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Information in this page was reviewed and approved by legal counsel. Please see disclaimer. Review date:March 2009.

Video Screening & Performance Rights

Topics Covered

About Video Screening

Screening video recordings (what the law calls, “performance or display”) is among the rights reserved for copyright owners or holders. However, exemptions exist in Section 110 of U.S. Copyright Law for instructors who wish to screen videos under certain circumstances. In addition, public performance rights can be granted which allow for display in other venues.

Classroom Showings

Classroom showings are permitted when all of the following criteria are met:

• The class is taught at a non-profit educational institution;
• The film/audiovisual material is shown in a face-to-face teaching situation;
• The film/audiovisual material is related to the course;
• The film/audiovisual material is shown in a classroom or other designated teaching space; and
• The film/audiovisual material is acquired legally (e.g., purchased, rented, or borrowed from the library).

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Online Teaching (HuskyCT)

Section 110 of U.S. Copyright Law allows transmission of some materials to support true distance or online instruction that replaces regular classroom instruction (whether live or completed at the student’s pace). Online showings, including showings made via HuskyCT, are permitted when all of the following criteria are met:

• The class is taught at a non-profit educational institution;
• The film/audiovisual material is related to the course;
• The film/audiovisual material is acquired legally (e.g., purchased or licensed);
• The use of the film/audiovisual material is comparable to the amount that is typically displayed in the course of a live classroom session, and is a "reasonable and limited portion of the material;
• The film/audiovisual material is displayed at the direction, or under the supervision of the instructor;
• The transmission or display is directly related to the teaching content;
• The transmission or display is solely available to the students officially enrolled in the course, to the extent technologically feasible;
• The educational institution has clear copyright policies and provide copyright guidelines to faculty, students and staff (see University Policies ); and
• The educational institution applies reasonable technological measures to prevent viewers from retaining or downloading a copy of the work, or transmitting the work to others.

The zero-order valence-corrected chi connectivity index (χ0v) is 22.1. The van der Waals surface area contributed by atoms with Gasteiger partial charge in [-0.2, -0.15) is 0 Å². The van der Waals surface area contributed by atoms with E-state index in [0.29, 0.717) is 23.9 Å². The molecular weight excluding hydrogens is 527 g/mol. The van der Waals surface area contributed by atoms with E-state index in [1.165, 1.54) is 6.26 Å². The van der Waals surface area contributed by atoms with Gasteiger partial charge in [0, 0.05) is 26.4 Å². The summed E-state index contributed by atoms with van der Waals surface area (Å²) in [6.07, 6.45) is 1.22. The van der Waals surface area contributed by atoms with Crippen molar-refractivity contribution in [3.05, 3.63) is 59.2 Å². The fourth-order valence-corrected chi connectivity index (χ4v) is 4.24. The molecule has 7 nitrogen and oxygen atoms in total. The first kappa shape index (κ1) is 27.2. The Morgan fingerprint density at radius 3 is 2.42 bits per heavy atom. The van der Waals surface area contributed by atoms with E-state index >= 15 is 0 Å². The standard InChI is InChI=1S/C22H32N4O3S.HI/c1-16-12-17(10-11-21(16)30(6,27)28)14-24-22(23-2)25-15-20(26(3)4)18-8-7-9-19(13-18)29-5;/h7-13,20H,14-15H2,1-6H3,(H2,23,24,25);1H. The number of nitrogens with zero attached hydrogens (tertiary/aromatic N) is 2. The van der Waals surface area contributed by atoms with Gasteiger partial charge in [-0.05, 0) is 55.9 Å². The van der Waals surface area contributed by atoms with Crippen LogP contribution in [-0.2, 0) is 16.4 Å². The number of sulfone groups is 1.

• The TEACH Act (Section 110(2) of the U.S. copyright law) further specifies conditions under which educators may perform or display copyrighted works in distance education or online environments, including using only "reasonable and limited portions" of works that do not qualify as nondramatic literary or musical works. Films and other audiovisual materials do not qualify as such works. Thus the ability to perform or display copyrighted works in distance education or online via the TEACH Act may be more limited than in classroom settings.

Section 1201 of U.S. Copyright Law prohibits the circumvention of encryption or other technological measures applied to copyrighted works, regardless of whether the intended use would be a fair use. In 2010, the Librarian of Congress announced the classes of works subject to the exemption from the prohibition against circumvention of technological measures that control access to copyrighted works. The rulemaking allowed for education use by college and university professors and film and media studies students to create compilations or clips of encrypted films, for their use in a classroom setting. This exemption stands for three years.

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Public Performance

To perform or display a work “publicly” means showing it at a place where it can be viewed by more than one’s immediate family and friends; whether or not everyone views it at the same place or at the same time.

Examples may include:
• Showing a film on HuskyVision
• Showing a film in the Union Theater
• Showing a film as a part of a campus event (University-sponsored, club-sponsored, etc.)

Private copies of films, whether purchased or rented do not carry public performance rights. Even films shown for free and for educational purposes (to educate the campus community about a political or other issue, for example) usually require you to obtain a Public Performance License if they are screened outside the context of a specific course.

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Obtaining Performance Rights

The UConn Libraries have purchased a number of video recordings which include public performance rights. This information is often found in the video’s record in HOMER. (link to an example from HOMER). If you’re unsure, please contact a librarian at (860) 486-2513, or online. For HuskyVision (the Res Life Movie Channel), find information and contact numbers at http://moviechannel.reslife.uconn.edu/index.cfm.

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Related Links:

Audio Recordings

Section 110 of U.S. Copyright Law (Exemptions of Certain Performances and Displays)

TEACH Act

Digital Rights Management (DRM)

Exemptions from Prohibition on Circumvention of Technological Measures that Control Access to Copyrighted Works(2010)

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